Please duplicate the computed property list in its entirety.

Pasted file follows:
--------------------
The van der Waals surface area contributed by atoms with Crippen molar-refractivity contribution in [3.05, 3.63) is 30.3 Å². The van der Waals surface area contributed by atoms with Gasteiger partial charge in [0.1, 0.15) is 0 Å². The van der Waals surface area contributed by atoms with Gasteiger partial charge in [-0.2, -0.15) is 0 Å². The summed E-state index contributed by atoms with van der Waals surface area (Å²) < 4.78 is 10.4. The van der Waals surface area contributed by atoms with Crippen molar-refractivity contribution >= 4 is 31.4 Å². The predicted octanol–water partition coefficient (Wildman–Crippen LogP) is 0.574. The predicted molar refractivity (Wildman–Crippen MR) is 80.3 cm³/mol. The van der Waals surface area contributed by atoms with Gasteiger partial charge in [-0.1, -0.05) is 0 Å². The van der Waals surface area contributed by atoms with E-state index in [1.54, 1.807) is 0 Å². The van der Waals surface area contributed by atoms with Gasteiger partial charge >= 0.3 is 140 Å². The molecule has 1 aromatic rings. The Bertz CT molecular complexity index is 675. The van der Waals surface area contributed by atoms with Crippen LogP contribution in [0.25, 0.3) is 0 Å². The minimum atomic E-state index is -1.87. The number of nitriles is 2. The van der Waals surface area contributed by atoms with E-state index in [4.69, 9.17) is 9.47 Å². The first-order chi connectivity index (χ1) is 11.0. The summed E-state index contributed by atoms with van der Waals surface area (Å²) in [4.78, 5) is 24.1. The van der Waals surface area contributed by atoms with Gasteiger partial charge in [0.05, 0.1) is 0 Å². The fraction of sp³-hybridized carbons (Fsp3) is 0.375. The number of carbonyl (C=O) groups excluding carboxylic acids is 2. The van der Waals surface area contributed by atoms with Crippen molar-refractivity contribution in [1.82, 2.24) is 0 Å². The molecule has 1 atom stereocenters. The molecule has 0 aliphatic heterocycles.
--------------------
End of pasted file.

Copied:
The van der Waals surface area contributed by atoms with Crippen molar-refractivity contribution in [3.05, 3.63) is 30.3 Å². The van der Waals surface area contributed by atoms with Gasteiger partial charge in [0.1, 0.15) is 0 Å². The van der Waals surface area contributed by atoms with Gasteiger partial charge in [-0.2, -0.15) is 0 Å². The summed E-state index contributed by atoms with van der Waals surface area (Å²) < 4.78 is 10.4. The van der Waals surface area contributed by atoms with Crippen molar-refractivity contribution >= 4 is 31.4 Å². The predicted octanol–water partition coefficient (Wildman–Crippen LogP) is 0.574. The predicted molar refractivity (Wildman–Crippen MR) is 80.3 cm³/mol. The van der Waals surface area contributed by atoms with Gasteiger partial charge in [-0.1, -0.05) is 0 Å². The van der Waals surface area contributed by atoms with E-state index in [1.54, 1.807) is 0 Å². The van der Waals surface area contributed by atoms with Gasteiger partial charge >= 0.3 is 140 Å². The molecule has 1 aromatic rings. The Bertz CT molecular complexity index is 675. The van der Waals surface area contributed by atoms with Crippen LogP contribution in [0.25, 0.3) is 0 Å². The minimum atomic E-state index is -1.87. The number of nitriles is 2. The van der Waals surface area contributed by atoms with E-state index in [4.69, 9.17) is 9.47 Å². The first-order chi connectivity index (χ1) is 11.0. The summed E-state index contributed by atoms with van der Waals surface area (Å²) in [4.78, 5) is 24.1. The van der Waals surface area contributed by atoms with Gasteiger partial charge in [0.05, 0.1) is 0 Å². The fraction of sp³-hybridized carbons (Fsp3) is 0.375. The number of carbonyl (C=O) groups excluding carboxylic acids is 2. The van der Waals surface area contributed by atoms with Crippen molar-refractivity contribution in [1.82, 2.24) is 0 Å². The molecule has 1 atom stereocenters. The molecule has 0 aliphatic heterocycles.